The latest research into Chinese direct investment by KPMG and The University of Sydney China Studies Centre – Demystifying Chinese Investment in Australia: Update March 2013 – reveals some new and potentially significant changes to the pattern of Chinese outbound direct investment (ODI) in Australia in 2012 compared to previous years. These changes occurred across industry sector, geography and investor type.
The report also found that Australia is facing increasing competition from other countries for Chinese investment dollars. Australia maintained its top ranking as the most significant recipient of Chinese ODI over the last eight years since large-scale investment of this kind began in earnest in 2005, but it is losing its dominant status.
“Chinese investment is geographically diversifying, and the USA and Canada in particular are catching up with Australia,” said Professor Hans Hendrischke of The University of Sydney China Studies Centre.
“While Australia’s accumulated Chinese direct investment is still ahead of its main international competitors, there is no denying that the rest of the world is hot on our heels and aggressively competing for Chinese capital.”
Canada achieved top position for Chinese investment for the 2012 calendar year, due to the completion of one enormous transaction – the US$15.1 billion CNOOC-Nexen oil and gas company deal.
By the end of 2012, total accumulated investment reached US$51 billion in Australia, followed by US$50.7 billion in the USA and US$36.7 billion in Canada. Other major recipients included Brazil and Russia. The largest investment destinations in Europe and Africa are the United Kingdom and Nigeria respectively.
Although short of the historic peak of US$16.2 billion in 2008, Chinese direct investment inflows into Australia in 2012 increased 21 percent from 2011 to reach US$11.4 billion (AU$11 billion) across 27 transactions, up from US$9.4 billion in 2011 and US$3.7 billion in 2010.
“These numbers confirm that Australia is still a priority destination due to our vast supply of high quality natural resources, stable and reliable institutional systems and clean, green and fresh image for lifestyle. While mining and resources still dominate investments, we’re seeing greater diversification towards LNG, agribusiness, renewable wind energy and real estate,” said Doug Ferguson, Head of KPMG’s China Practice in Australia.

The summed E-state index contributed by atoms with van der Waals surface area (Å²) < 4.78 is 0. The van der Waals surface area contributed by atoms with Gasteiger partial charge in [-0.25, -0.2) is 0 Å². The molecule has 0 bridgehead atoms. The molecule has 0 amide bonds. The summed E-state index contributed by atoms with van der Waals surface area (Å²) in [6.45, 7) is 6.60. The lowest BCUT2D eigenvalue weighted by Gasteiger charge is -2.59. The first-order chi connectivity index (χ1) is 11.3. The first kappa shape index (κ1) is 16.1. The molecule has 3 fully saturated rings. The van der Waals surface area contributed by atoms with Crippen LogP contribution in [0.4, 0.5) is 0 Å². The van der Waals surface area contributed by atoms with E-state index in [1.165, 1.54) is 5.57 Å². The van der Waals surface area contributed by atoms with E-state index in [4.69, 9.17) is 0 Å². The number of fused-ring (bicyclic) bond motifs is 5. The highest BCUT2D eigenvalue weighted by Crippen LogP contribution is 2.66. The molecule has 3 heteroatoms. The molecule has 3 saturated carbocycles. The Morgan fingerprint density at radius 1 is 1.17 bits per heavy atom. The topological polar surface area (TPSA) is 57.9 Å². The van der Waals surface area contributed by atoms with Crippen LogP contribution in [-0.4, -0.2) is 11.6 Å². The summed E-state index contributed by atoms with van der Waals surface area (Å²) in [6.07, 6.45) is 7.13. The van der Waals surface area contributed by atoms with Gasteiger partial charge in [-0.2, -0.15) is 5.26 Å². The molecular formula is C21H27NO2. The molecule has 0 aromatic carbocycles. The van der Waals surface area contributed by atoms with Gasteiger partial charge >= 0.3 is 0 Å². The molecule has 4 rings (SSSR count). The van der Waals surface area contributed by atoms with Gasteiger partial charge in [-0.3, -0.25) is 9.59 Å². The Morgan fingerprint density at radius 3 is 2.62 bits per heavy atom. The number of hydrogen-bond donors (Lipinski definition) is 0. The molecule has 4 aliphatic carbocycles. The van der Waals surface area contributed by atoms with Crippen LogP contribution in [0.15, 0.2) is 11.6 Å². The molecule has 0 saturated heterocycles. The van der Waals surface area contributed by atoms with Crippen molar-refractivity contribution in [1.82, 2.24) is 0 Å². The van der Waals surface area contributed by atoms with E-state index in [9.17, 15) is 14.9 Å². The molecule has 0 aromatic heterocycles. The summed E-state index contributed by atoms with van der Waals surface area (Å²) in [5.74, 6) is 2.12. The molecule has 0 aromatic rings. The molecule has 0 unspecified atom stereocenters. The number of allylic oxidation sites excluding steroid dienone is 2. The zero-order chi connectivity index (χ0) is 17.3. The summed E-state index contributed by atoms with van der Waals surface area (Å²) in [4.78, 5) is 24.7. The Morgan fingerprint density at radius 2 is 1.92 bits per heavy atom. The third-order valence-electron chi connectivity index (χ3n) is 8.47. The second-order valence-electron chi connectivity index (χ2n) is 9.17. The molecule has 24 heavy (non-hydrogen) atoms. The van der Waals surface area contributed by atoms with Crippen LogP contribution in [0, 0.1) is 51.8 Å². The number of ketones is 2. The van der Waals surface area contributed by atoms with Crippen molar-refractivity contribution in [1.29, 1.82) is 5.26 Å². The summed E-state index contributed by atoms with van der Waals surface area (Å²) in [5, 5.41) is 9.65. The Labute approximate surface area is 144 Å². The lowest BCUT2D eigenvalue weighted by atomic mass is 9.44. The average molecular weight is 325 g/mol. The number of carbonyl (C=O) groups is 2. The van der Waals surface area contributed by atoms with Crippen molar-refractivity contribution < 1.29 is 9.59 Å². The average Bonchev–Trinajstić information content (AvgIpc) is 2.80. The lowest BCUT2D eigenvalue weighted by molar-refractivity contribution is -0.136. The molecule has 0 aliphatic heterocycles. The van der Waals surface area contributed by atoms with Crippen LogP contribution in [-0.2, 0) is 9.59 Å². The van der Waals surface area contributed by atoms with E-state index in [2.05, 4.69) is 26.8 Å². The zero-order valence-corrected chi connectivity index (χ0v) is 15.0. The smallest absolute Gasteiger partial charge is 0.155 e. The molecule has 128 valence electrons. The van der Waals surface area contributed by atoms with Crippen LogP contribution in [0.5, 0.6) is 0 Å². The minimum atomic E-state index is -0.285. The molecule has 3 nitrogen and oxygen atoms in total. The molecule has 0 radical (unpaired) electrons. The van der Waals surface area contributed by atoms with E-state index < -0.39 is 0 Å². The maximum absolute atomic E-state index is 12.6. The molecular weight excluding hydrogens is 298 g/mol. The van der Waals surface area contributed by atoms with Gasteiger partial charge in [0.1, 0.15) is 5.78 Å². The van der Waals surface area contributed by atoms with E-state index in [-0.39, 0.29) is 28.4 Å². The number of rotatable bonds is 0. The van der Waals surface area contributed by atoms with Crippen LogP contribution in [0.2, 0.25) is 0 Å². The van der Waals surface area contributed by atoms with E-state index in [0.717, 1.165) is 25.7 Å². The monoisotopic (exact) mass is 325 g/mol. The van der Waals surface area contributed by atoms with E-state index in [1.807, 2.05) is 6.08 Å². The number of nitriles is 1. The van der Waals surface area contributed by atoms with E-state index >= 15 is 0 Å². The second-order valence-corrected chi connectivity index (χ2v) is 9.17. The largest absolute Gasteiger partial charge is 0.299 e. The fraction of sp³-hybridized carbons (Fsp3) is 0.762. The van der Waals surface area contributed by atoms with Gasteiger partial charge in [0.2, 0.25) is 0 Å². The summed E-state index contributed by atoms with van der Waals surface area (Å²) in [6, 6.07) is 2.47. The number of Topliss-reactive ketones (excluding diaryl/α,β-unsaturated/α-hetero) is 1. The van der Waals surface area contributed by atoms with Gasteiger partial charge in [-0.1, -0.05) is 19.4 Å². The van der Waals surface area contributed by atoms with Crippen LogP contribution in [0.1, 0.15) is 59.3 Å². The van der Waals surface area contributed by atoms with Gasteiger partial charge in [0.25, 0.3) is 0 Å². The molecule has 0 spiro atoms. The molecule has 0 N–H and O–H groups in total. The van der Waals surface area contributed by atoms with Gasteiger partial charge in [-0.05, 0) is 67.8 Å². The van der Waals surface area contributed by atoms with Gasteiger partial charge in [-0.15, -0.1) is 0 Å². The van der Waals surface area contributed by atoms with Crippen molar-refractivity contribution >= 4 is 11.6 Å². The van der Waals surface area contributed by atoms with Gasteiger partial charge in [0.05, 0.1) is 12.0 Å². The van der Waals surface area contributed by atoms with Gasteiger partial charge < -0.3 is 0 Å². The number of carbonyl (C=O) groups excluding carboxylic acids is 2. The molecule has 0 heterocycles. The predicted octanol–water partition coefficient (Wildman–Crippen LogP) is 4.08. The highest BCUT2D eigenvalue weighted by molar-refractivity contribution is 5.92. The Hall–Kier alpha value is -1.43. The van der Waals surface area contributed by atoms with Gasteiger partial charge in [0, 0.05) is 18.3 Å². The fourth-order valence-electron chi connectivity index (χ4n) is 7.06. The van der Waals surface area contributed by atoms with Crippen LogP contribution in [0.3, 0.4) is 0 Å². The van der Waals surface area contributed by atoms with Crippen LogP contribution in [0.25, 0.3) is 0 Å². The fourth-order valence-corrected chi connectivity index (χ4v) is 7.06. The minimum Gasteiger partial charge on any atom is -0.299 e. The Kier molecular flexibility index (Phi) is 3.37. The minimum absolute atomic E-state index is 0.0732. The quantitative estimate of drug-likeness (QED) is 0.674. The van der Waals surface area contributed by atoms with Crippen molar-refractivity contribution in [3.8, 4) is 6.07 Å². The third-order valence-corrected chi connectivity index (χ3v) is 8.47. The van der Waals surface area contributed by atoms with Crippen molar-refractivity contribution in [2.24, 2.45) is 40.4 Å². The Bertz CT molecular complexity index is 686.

Mr Ferguson expects to see continued growth in areas recognised as world’s best practice including engineering and architecture, renewable energy, specialist environmental services and food safety and processing.
Geographically, Western Australia and Queensland continued to grow as top destinations for investment, highly concentrated on mining and resources. Encouragingly, the report found NSW and Victoria’s engagement with Chinese companies was increasingly diversifying across various sectors.
Notably, the proportion of investments by privately owned Chinese companies rose during 2012, while the share of capital invested by Chinese State-Owned Enterprises (SOEs) declined across the year. Chinese non-state (i.e. private) investors completed 26 percent of all deals by number, and 13 percent by deal value. These results again differ from historical trends which indicate SOEs accounted for 94 percent by value and 80 percent by number of deals between September 2006 and December 2012.
“We are starting to see the next wave of Chinese investment in Australia being made by privately owned companies and this trend will continue under the new investment visa program which opens the door for high net wealth Chinese investors,” said Doug Ferguson.
“However, in view of the large size of deals in Australia, the dominance of SOEs is likely to continue as these companies dominate the energy, mining and infrastructure sectors at home in China and have strong central government support to invest abroad.”
The report flags that while Australia continues to be an attractive investment destination, as Chinese companies diversify global investments and international competition for Chinese capital increases, Australia’s relative share of Chinese investment is decreasing.
Australia’s traditional advantages in natural resource endowments, stable and reliable institutional and legal systems and low sovereign risk remain strong in competition with developing countries as suppliers of resources and energy, but count for less when competing with the USA and Canada. Australia’s future advantages will additionally rely on innovative commercial engagement and deeper service integration with Chinese investors.
“We urgently need to develop new and creative competitive strategies to maintain our position as a preferred investment partner for China, for example building a China-capable workforce from board level through to university students. We must look for opportunities to co-operate with Chinese corporates and financial services companies to jointly compete for, win and successfully deliver major projects both in Australia and together in the region.”
“Chinese investors are rapidly adapting to the Australian investment and regulatory environment, and recognise that they need to do more to communicate their strategic intentions and allay public concerns. Importantly, they want to see commitment, action and follow through from Australian governments and the corporate sector to successfully deliver existing Australian projects and new investments,” Mr Ferguson concluded.